Saturday, August 25, 2018

"Do as they say..." I'm scared, I'm sorry, and I beg you.

From today's Gospel (Saturday, March 25)

"The scribes and the Pharisees
have taken their seat on the chair of Moses.
Therefore, do and observe all things whatsoever they tell you,
but do not follow their example.
For they preach but they do not practice."
Matthew 23:1-12

For they preach, but not practice. And isn't that precisely what we're facing in the Catholic Church?

Our leaders -- many of them, too many -- coach a good game, but don't follow the rules. And I'm scared.

I'm scared that many -- like the disciples in tomorrow's Gospel -- will leave Jesus. I'm scared of what has happened since the moment Christ founded His Church..that wolves in sheep's clothing will again come up with "solutions" to mend Her. And will end up wrecking even more souls in their efforts.

I'm sorry. I'll never be a priest, never mind a "lay leader." I'm just an ordinary lady in the pew. But I must tell you: I apologize. I apologize for every Church leader who has let you and so many others down. I apologize for their actions and inactions. Whether you forgive us is your choice. I can only ask, and pray, and hope.

I beg you: don't leave the Body of Christ. Don't let evil bully you away. Don't -- again, I beg you -- give up the inheritance Christ won for you because some people -- some "leaders" -- didn't practice what they preached.

In your charity, pray for me. I pray for you all the time. Because that's what we're supposed to do, yes, but also because it's a joy to do so. To pray for each other...without ceasing.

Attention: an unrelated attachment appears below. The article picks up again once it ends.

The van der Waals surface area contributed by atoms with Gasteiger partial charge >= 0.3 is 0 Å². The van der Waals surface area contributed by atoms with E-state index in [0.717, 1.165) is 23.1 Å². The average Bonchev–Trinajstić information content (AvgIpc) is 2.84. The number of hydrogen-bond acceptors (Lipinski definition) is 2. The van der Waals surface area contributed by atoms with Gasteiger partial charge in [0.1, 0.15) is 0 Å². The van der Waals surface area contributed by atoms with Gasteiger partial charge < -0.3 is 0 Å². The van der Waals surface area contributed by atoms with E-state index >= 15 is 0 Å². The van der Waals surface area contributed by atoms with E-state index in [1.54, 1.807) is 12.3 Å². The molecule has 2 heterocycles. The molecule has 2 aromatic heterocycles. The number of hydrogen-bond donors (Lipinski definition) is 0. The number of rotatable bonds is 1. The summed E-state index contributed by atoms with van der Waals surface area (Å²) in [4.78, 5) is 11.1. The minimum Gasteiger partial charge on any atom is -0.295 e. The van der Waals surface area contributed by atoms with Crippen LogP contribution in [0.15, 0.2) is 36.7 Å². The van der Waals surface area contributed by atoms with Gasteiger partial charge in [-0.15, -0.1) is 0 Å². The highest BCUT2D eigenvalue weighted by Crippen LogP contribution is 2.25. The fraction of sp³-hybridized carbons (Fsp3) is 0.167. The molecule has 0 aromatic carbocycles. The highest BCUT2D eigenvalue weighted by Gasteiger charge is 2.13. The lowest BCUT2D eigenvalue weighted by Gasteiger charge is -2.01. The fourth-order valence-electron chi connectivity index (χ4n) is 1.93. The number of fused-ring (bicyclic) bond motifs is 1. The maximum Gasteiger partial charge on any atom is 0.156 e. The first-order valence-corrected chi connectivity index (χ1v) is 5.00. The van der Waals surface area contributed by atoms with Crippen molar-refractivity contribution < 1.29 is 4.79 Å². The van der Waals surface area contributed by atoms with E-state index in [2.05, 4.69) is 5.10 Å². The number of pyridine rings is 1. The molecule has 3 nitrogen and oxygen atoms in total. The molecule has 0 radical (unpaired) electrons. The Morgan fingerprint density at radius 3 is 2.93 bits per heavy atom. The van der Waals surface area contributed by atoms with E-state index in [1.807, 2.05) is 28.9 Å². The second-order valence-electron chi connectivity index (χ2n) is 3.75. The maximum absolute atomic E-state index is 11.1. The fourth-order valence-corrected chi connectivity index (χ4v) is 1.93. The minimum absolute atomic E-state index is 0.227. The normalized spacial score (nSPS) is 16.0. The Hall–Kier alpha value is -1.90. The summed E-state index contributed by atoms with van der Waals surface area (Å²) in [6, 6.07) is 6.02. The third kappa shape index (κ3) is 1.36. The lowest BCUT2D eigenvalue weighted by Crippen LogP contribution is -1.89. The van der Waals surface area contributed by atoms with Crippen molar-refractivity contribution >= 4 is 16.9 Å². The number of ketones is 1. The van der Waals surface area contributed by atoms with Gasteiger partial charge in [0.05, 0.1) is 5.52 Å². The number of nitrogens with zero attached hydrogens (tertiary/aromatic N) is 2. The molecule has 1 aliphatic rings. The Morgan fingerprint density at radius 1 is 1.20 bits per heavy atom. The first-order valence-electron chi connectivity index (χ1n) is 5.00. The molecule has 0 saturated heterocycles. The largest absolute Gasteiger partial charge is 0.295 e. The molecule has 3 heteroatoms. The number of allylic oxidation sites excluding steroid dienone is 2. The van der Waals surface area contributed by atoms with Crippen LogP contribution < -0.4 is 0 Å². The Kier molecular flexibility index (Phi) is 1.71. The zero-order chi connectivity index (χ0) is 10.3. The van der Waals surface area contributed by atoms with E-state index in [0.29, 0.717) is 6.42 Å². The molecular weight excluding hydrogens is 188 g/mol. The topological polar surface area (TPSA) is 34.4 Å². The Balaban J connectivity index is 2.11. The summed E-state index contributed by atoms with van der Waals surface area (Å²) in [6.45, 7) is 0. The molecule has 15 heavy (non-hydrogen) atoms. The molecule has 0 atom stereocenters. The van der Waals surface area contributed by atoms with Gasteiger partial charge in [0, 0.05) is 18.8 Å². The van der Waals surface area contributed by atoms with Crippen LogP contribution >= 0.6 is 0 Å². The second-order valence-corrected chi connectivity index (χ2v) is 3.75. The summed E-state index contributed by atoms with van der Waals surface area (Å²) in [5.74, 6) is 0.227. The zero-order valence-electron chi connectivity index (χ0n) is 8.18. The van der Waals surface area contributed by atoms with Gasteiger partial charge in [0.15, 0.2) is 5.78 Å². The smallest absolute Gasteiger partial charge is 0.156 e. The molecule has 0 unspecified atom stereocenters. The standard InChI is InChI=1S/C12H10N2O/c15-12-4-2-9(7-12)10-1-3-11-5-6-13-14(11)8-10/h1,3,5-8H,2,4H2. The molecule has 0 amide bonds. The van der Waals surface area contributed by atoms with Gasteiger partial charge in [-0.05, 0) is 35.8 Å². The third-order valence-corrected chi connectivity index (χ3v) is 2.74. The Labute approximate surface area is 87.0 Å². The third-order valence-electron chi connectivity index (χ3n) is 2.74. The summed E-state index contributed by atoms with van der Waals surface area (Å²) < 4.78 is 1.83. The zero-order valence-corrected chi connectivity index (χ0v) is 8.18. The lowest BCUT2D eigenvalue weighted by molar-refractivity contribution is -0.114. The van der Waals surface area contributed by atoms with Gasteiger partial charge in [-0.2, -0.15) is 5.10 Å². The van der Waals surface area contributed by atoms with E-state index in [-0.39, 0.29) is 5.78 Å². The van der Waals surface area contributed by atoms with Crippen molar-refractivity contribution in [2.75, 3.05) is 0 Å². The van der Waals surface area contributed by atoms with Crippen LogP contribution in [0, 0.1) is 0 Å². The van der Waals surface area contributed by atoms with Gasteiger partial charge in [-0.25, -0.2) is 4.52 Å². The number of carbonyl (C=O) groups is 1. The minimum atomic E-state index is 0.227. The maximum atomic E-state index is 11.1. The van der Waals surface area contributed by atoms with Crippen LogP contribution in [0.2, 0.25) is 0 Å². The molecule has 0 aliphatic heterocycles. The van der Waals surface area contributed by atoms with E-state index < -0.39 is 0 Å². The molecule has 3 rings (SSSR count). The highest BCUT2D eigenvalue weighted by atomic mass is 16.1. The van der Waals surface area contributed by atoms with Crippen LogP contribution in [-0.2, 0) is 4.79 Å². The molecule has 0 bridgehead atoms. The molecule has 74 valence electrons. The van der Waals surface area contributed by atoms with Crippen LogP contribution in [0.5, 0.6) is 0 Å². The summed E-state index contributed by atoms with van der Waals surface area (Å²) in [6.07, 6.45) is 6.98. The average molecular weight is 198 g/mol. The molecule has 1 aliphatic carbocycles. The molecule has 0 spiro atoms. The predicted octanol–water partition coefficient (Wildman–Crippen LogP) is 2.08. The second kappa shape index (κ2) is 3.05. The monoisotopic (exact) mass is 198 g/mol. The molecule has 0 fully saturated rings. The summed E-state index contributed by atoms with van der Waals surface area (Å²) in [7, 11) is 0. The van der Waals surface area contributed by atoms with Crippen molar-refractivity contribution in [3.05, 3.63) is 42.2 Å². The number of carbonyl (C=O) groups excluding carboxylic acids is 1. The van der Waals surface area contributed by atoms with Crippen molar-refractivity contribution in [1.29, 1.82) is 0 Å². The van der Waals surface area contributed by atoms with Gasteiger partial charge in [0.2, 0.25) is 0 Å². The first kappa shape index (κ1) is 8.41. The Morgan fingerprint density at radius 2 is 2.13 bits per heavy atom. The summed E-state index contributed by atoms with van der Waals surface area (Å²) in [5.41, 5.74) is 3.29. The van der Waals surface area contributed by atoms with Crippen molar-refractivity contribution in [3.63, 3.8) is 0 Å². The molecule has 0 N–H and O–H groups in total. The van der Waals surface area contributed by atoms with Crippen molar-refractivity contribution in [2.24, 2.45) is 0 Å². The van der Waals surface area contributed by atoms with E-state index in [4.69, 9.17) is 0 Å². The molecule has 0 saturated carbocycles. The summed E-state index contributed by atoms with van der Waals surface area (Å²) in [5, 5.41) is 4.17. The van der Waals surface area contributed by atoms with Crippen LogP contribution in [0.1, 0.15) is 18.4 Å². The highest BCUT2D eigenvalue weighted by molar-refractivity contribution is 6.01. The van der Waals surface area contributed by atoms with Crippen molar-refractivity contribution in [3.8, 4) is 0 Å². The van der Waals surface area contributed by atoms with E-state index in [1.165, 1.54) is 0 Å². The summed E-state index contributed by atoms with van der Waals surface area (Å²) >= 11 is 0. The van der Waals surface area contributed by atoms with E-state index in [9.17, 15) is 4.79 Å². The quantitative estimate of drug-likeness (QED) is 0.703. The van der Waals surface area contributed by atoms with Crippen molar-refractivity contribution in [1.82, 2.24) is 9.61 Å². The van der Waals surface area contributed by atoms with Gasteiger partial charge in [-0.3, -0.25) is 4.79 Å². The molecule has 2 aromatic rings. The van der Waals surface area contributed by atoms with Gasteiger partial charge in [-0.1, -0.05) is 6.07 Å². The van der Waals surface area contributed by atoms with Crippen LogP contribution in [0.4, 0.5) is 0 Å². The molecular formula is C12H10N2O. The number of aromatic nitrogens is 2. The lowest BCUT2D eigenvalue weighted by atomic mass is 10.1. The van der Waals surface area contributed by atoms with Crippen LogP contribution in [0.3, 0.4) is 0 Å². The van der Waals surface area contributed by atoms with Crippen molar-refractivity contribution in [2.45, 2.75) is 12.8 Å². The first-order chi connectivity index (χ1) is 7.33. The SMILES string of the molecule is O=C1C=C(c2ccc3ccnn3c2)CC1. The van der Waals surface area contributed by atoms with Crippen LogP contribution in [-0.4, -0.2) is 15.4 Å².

Thank you for reading this. May God continue to bless you,

Kelly




Wednesday, August 22, 2018

Bible Study Recap: The Right to Choose

+JMJ+
Queenship of Our Lady


Howdy, Howdy, Howdy!

What a JOY, JOY, JOY tonight's session was!

It started out by praying this Sunday's Entrance Antiphon and Collect…

…and I thank Frank for so beautifully praying it for us. You know, the Collect — or "Opening Prayer" -- is well worth contemplating. We start our sessions every week with it.

And then…the poignant words of Jesus in the Gospel, beautifully read by Catherine…

As has become our custom, we started our readings with the Gospel, without comment…just listen, reflect, and pray. I admit I was close to tears when Jesus asked His apostles — His friends! -- "Do you also want to leave?" We meditated on that, and then turned to the First Reading.

"As for me and my household, we will serve the LORD!"

It always amuses me to think that the "right to choose" is some modern meme. Good grief, God gave us the "right to choose" -- AKA "free will" -- at the dawn of creation. This Sunday's First Reading has Joshua, in the Name of God, giving the Israelites the right to choose — and they chose the BEST! Yes, I know that this is just a brief moment in salvation history, and that not all choices made by mankind were the best, but I think we had the right to wallow in this beautiful passage…and wallow in it we did! We were filled with joy, and many thanks to the Liturgy Guys, Whoever You May Be, for choosing these exact verses!

'Course, then there was the Second Reading (or its sadly edited alternative…which we ignored, seeing it makes no sense)

I say "sadly edited" because the Liturgy Guys — alas — gave us the "benefit" of a butchered reading. I pray you won't have to endure it. Thanks to Liz, and ably abetted by Nick and Karen, for expounding on the joys of being the Bride of Christ…the members of the Family of the King…God's children! Add the mutual submission of family members here on earth and no wonder so many brides and grooms choose this passage for their Nuptial Masses. (Father Michael's homily on today's Feast helped me a lot with the help of Liz, Nick, and Karen.)

Once again? Psalm 34!

Russell led us in the Responsorial Psalm — beautiful — and quick as a whip, Liz opened her phone Bible to John 19:33-36 and read the verses out loud. How cool is it that the HUGE Old Testament testifies to Jesus! "He watches over all his bones; not one of them shall be broken."